NASA spacecraft provides scientists with 3D view of powerful solar explosionsApril 15th, 2009 - 12:46 pm ICT by ANI
Washington, April 15 (ANI): Twin NASA spacecraft have provided scientists with their first view of the speed, trajectory, and three-dimensional shape of powerful explosions from the sun known as coronal mass ejections, or CMEs.
This new capability will dramatically enhance scientists’ ability to predict if and how these solar tsunamis could affect Earth.
When directed toward our planet, these ejections can be breathtakingly beautiful and yet potentially cause damaging effects worldwide.
The brightly colored phenomena known as auroras - more commonly called Northern or Southern Lights - are examples of Earth’s upper atmosphere harmlessly being disturbed by a CME.
However, ejections can produce a form of solar cosmic rays that can be hazardous to spacecraft, astronauts and technology on Earth.
Space weather produces disturbances in electromagnetic fields on Earth that can induce extreme currents in wires, disrupting power lines and causing wide-spread blackouts.
These sun storms can interfere with communications between ground controllers and satellites and with airplane pilots flying near Earth’s poles.
These ejections carry billions of tons of plasma into space at thousands of miles per hour.
This plasma, which carries with it some of the magnetic field from the corona, can create a large, moving disturbance in space that produces a shock wave.
NASA’s twin Solar Terrestrial Relations Observatory, or STEREO, spacecraft are providing the unique scientific tool to study these ejections as never before.
Launched in October 2006, STEREO’s nearly identical observatories can make simultaneous observations of these ejections of plasma and magnetic energy that originate from the sun’s outer atmosphere, or corona.
The spacecraft are stationed at different vantage points. One leads Earth in its orbit around the sun, while the other trails the planet.
Using three-dimensional observations, solar physicists can examine a CME’s structure, velocity, mass, and direction in the corona while tracking it through interplanetary space.
These measurements can help determine when a CME will reach Earth and predict how much energy it will deliver to our magnetosphere, which is Earth’s protective magnetic shield.
“Before this unique mission, measurements and the subsequent data of a CME observed near the sun had to wait until the ejections arrived at Earth three to seven days later,” said Angelos Vourlidas, a solar physicist at the Naval Research Laboratory in Washington.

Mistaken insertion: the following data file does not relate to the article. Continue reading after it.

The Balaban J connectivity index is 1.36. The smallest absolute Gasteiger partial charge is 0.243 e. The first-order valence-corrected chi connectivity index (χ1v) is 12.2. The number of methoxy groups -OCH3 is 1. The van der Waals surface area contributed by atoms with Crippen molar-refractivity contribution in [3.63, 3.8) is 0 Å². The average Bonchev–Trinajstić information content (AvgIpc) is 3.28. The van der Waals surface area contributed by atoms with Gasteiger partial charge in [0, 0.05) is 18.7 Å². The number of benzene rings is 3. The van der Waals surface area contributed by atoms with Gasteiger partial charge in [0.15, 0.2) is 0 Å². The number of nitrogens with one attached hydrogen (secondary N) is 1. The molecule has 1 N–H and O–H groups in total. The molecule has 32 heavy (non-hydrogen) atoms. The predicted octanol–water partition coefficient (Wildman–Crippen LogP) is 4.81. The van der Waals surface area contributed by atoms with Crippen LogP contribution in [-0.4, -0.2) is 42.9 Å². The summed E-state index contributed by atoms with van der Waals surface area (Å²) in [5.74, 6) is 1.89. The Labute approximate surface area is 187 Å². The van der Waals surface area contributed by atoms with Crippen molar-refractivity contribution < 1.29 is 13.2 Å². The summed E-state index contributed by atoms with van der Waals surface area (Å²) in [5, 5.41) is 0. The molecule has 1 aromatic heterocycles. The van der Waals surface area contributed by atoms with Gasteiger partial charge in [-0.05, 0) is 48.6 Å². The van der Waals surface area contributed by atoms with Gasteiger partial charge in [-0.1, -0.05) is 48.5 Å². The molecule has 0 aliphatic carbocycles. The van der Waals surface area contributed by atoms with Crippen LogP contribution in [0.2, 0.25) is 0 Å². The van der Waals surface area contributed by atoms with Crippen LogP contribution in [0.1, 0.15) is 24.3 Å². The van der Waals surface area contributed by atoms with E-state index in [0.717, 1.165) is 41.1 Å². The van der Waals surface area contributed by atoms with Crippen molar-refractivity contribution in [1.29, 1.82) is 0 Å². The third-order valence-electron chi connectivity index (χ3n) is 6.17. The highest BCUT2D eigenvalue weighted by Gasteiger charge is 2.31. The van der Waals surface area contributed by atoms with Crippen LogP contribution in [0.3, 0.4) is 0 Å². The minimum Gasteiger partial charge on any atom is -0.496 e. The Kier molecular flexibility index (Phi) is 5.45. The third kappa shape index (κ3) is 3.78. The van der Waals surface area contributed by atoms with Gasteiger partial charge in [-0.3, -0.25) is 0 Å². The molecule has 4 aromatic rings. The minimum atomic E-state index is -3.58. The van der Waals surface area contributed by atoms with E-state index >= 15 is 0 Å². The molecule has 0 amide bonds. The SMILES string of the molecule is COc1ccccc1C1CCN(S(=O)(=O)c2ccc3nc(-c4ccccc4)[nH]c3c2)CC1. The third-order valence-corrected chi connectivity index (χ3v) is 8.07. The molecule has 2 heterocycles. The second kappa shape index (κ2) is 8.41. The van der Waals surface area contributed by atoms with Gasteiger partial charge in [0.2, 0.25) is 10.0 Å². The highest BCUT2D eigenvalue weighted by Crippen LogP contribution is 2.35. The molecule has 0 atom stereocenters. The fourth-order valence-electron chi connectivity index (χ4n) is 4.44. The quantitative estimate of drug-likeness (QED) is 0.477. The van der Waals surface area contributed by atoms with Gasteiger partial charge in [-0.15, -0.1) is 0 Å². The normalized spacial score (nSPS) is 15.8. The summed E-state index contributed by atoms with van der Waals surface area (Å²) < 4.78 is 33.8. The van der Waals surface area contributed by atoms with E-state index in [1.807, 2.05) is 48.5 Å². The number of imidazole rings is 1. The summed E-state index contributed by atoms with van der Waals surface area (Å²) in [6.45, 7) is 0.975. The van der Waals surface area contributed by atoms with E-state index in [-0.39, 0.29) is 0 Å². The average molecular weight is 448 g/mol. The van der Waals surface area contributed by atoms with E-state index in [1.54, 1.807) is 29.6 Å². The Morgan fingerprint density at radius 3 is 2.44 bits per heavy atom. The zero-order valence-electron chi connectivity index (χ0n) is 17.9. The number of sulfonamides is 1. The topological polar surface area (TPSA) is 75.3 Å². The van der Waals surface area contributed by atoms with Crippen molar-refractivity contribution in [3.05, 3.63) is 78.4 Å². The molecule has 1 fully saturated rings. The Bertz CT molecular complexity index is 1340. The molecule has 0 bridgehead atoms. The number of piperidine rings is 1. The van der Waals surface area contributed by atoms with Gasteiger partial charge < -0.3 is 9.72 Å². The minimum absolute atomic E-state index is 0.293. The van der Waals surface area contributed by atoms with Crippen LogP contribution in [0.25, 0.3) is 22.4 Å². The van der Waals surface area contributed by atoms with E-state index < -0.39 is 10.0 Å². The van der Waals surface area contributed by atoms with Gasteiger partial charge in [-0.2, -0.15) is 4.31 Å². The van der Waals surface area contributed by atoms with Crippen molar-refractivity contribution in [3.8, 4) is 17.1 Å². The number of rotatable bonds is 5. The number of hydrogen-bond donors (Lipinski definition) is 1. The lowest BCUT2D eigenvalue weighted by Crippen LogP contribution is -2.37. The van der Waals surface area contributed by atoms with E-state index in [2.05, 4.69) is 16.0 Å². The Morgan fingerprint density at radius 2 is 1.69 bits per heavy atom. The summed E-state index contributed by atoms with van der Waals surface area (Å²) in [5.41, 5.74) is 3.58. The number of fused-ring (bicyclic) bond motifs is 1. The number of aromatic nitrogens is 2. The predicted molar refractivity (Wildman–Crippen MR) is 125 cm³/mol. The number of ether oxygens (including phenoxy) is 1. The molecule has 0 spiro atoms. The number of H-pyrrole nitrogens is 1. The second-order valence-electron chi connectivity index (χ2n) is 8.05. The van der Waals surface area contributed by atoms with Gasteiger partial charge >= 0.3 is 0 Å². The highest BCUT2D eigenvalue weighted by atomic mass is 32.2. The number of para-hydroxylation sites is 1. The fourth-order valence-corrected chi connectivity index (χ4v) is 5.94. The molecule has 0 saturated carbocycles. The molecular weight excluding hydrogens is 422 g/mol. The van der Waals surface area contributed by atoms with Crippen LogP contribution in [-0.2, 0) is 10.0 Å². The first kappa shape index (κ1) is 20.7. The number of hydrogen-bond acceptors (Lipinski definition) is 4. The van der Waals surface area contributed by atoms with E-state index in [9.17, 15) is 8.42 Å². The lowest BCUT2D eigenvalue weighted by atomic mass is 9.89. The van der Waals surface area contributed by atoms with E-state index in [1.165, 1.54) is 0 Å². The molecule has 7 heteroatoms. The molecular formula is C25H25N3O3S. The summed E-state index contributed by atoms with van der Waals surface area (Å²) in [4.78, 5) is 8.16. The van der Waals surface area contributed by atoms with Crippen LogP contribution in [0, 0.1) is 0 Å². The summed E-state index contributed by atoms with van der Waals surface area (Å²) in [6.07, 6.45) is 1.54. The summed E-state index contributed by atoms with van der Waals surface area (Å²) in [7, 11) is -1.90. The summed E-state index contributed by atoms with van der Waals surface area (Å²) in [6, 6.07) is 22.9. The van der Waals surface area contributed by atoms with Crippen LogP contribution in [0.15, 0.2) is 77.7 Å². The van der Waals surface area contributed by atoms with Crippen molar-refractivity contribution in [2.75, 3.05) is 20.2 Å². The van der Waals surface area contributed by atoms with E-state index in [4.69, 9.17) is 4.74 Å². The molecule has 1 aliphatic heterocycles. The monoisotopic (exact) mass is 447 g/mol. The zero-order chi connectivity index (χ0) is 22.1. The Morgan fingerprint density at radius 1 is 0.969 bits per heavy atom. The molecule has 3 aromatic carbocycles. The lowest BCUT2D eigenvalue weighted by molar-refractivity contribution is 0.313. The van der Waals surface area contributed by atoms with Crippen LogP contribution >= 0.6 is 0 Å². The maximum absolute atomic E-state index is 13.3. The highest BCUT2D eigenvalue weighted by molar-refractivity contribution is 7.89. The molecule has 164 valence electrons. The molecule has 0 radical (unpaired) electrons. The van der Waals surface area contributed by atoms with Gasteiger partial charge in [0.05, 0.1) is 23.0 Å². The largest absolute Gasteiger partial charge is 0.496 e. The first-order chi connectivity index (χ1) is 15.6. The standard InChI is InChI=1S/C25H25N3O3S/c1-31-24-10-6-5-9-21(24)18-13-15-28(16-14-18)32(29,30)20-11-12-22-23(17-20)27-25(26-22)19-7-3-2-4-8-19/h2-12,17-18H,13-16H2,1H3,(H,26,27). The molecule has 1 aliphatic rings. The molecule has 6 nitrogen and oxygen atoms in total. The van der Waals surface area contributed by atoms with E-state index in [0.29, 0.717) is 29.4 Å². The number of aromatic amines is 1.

“Now, we can see a CME from the time it leaves the solar surface until it reaches Earth, and we can reconstruct the event in 3D directly from the images,” he added. (ANI)
- NASA spacecraft unravels anatomy of solar tsunami in 3D - Apr 15, 2009
- Physical mechanism behind 'sympathetic flares' on the Sun discovered - Dec 14, 2010
- Cloud exploding from Sun ripples like clouds on Earth - Feb 05, 2011
- Scientists discover tsunami on the Sun - Dec 07, 2009
- Scientists unveil secrets of exploding plasma clouds on Sun - Nov 09, 2010
- Flotilla of spacecraft to give accurate space weather forecasts - Feb 13, 2011
- 33pc of Sun's blasts are 'sneak attacks' that occur without warning - Dec 08, 2010
- NASA's Stereo satellites move either side of Sun - Feb 07, 2011
- NASA releases first ever 360-degree image of the Sun - Feb 07, 2011
- Scientists capture collision of a comet and Sun - May 25, 2010
- 'Solar tsunami' offers new clues about sun - Dec 15, 2010
- NASA instrument shows never-before-seen Sun's innermost corona - Jan 05, 2011
- Images of comet crashing into sun captured - May 25, 2010
- NASA unveils its most advanced space-weather science tool - Feb 24, 2010
- NASA to reveal first views of the entire Sun on super Sun-day - Feb 05, 2011
Tags: airplane pilots, dimensional shape, earth space, electromagnetic fields, ground controllers, magnetic energy, mass ejections, nasa spacecraft, orbit around the sun, outer atmosphere, shock wave, simultaneous observations, solar cosmic rays, solar explosions, solar terrestrial relations observatory, space weather, stereo spacecraft, sun storms, upper atmosphere, vantage points